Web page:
Even last weekend, my friend Jimmy was telling me he was thinking about creating a light fixture that would signal when the room was getting too noisy, which would be extremely useful with neighbors living so close. I bet that would come in handy during parties for you guys too, yeah!?

Oh, and it is NO coincidence that Jimmy himself is not Deaf, but he is fluent in Sign Language, and socializes with Deaf people.

Great ideas like Jimmy’s stem from empathy. Those ideas reduce friction in our everyday lives.

How Customer Empathy Can Eliminate Friction

One day I was at Chicago’s Merchandise Mart and I got a taste for Potbelly’s chicken salad, which I go nutty for, so I went to grab one at lunchtime. I saw the line and groaned.

But it wasn’t the long line that bothered me. It was how they were taking orders. There was an employee working the line and taking orders in advance, which seemed pointless with people shouting over counters for order clarification. All I could think about was how awkward it was going to be for me to communicate. I hoped I wasn’t going to steal somebody’s order on accident again. Yes, again. :-/

But I wanted my chicken salad so I gave it a shot.

I walked away with my salad after a couple of fumbles, but the whole thing could have been easier for me…and everybody else. Why don’t more places deliver options for customer-centric service like the grilled cheese joint, The Melt, does? They use QR codes for order tracking. Customers order online, scan their orders with QR codes, and watch for their names on the monitor when the orders are ready to be picked up.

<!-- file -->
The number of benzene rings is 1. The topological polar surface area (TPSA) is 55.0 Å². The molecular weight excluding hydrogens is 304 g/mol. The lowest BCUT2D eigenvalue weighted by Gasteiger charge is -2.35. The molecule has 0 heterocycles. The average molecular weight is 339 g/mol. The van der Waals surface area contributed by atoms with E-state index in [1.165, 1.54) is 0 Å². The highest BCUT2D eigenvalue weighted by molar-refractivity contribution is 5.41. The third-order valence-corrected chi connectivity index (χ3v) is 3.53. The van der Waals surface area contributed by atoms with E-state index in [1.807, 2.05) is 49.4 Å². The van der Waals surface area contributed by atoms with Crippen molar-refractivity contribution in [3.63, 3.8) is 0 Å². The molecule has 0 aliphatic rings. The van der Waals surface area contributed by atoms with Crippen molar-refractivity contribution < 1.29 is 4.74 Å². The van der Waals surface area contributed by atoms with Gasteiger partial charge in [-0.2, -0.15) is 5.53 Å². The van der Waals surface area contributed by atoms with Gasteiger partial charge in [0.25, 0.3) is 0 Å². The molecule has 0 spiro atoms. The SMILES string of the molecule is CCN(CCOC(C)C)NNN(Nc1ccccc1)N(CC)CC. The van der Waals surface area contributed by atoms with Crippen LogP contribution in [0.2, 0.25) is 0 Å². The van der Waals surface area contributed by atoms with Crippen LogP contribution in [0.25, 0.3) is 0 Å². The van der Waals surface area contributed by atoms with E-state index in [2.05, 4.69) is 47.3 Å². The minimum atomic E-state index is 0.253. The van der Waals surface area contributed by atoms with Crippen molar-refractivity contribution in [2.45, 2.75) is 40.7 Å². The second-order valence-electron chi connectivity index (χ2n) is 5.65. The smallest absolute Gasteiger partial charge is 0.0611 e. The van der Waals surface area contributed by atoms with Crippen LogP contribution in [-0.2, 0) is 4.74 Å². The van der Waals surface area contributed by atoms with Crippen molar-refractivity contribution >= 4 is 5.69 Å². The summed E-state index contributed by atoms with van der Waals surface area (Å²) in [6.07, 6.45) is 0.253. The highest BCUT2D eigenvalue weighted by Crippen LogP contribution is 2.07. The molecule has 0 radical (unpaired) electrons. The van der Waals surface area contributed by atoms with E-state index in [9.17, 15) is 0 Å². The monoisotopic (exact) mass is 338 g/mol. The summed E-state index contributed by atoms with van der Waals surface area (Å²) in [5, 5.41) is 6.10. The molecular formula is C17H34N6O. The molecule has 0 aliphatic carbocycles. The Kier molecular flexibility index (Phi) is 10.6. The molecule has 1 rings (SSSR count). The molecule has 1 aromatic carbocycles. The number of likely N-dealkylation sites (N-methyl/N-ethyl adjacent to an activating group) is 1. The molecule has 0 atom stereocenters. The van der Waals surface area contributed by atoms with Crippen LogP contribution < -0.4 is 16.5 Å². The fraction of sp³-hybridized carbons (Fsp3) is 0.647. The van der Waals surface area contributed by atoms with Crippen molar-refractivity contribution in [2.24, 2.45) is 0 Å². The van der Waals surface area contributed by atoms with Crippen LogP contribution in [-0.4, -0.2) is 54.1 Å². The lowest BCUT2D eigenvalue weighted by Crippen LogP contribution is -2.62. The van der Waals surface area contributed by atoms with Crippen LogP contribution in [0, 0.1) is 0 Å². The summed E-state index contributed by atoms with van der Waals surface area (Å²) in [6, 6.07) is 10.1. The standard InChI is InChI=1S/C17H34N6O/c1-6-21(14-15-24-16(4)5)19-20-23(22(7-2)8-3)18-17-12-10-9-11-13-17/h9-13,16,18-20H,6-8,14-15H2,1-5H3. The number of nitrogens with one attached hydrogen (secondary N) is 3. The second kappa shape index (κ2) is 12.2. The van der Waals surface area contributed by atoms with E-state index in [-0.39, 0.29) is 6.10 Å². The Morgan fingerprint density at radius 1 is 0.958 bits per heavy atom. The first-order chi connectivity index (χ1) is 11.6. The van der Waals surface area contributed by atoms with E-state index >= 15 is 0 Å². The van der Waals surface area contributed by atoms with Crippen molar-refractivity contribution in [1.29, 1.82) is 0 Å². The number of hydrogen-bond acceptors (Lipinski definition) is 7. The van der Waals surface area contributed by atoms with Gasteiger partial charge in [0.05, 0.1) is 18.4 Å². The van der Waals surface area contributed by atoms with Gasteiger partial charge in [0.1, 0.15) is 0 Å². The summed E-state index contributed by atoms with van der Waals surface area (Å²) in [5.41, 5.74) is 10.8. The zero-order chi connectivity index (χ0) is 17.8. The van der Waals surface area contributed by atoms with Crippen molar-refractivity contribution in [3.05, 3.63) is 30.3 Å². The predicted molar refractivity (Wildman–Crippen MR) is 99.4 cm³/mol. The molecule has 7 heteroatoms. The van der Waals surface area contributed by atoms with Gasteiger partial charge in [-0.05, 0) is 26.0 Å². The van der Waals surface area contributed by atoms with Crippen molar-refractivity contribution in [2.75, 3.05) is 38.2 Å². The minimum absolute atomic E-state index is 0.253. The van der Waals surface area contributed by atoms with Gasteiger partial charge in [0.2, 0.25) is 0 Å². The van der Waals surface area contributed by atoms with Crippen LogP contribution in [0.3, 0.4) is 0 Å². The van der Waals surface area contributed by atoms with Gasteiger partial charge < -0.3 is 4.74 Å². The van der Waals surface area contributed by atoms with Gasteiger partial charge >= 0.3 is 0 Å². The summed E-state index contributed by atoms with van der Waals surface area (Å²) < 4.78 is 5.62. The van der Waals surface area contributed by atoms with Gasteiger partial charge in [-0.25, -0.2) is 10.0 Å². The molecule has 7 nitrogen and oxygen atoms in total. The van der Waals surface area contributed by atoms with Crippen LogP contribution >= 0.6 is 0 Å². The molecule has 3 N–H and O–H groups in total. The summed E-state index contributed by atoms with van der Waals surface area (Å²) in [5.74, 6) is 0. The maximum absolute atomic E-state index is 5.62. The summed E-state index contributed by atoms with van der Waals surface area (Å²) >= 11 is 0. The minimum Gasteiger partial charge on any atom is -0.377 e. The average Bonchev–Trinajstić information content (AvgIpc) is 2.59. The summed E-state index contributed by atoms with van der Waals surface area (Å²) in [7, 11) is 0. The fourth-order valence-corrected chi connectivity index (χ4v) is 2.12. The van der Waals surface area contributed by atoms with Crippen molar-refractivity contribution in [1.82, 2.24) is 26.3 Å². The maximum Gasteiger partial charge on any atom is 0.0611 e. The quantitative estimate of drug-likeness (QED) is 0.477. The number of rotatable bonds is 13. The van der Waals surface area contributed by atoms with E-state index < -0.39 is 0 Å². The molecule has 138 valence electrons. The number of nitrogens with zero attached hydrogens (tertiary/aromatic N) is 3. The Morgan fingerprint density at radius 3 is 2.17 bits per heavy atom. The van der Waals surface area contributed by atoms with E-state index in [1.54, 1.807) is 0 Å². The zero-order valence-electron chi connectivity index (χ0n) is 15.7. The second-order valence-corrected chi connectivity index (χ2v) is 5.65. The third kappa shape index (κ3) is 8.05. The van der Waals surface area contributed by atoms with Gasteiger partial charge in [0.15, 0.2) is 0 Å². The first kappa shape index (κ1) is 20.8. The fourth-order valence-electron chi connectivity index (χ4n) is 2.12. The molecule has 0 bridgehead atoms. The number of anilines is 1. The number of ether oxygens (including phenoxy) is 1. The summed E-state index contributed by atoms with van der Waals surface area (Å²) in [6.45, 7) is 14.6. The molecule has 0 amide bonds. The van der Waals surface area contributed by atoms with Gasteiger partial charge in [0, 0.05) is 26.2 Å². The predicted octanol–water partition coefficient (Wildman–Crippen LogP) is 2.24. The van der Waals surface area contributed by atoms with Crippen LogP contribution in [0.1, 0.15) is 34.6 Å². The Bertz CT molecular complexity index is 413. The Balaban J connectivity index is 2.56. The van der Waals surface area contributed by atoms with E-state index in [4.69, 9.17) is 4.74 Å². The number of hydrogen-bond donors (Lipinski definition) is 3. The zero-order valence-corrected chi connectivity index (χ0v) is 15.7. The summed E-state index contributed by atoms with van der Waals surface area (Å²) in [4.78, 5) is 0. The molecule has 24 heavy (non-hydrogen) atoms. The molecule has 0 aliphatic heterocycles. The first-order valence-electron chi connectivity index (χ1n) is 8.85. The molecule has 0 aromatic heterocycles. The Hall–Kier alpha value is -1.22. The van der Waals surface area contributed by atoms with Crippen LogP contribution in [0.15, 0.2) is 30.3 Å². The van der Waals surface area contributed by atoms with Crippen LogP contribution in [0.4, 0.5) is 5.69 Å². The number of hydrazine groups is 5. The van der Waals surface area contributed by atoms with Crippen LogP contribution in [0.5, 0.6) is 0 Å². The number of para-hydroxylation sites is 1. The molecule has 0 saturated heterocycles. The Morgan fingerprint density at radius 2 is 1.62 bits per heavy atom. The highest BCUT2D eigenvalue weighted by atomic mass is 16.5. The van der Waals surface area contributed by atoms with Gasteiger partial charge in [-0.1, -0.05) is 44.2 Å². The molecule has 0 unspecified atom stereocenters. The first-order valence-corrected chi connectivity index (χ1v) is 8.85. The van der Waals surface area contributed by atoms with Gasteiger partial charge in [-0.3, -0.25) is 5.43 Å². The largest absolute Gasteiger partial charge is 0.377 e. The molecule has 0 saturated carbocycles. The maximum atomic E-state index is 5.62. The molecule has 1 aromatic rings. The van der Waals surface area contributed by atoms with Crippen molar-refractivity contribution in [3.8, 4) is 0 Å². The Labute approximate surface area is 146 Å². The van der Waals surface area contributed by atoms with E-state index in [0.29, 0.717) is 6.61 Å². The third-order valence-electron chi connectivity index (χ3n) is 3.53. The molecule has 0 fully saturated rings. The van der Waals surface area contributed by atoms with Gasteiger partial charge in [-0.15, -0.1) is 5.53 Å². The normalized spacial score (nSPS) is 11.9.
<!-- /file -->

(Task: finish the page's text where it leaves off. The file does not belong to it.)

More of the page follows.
I bet people would pay a little premium for that kind of efficiency and empathy.

Customer Empathy Leads to Innovation and Loyalty

There’s a second point from Zach’s article I want to elaborate on:

“The first [lesson] was to learn from extreme users, but the issue is that extreme users tend to represent small markets. To make a business worthy of VC investment (if that’s what you’re looking for) you may have to go after a market that is a tad larger. So the second lesson is this: find a way to apply your solution to a market that is large enough to sustain a viable business.”

Totally. As wonderful as it is to develop something for a small group, if your goal is to make a rippling impact business-wise, it needs a larger market. But the beauty of it is that if a small circle appreciates it, it’s very likely there will be another circle that will too!

That is, IF you make customer empathy a priority.

Problem-Solving, Opportunity & Growth through Empathy

Without problems you cannot uncover opportunities to create frictionless and meaningful experiences. Empathy will help you discover and identify with the emotions of others to address their pain points in those problematic moments and innovate around them.

It is undoubtedly a prominent trait of remarkable customer-centric leaders. Customer empathy is what makes customer experience proactive instead of reactive.

It is what motivates customers to invest in you, regardless of whether you’re a product developer or a personal trainer.

It might not be the ultimate solution but with more empathy, you’ll be able to seize problems and provide a product or service people will pay a premium for because they know you “get” them.

It could be the next hot advantage you have.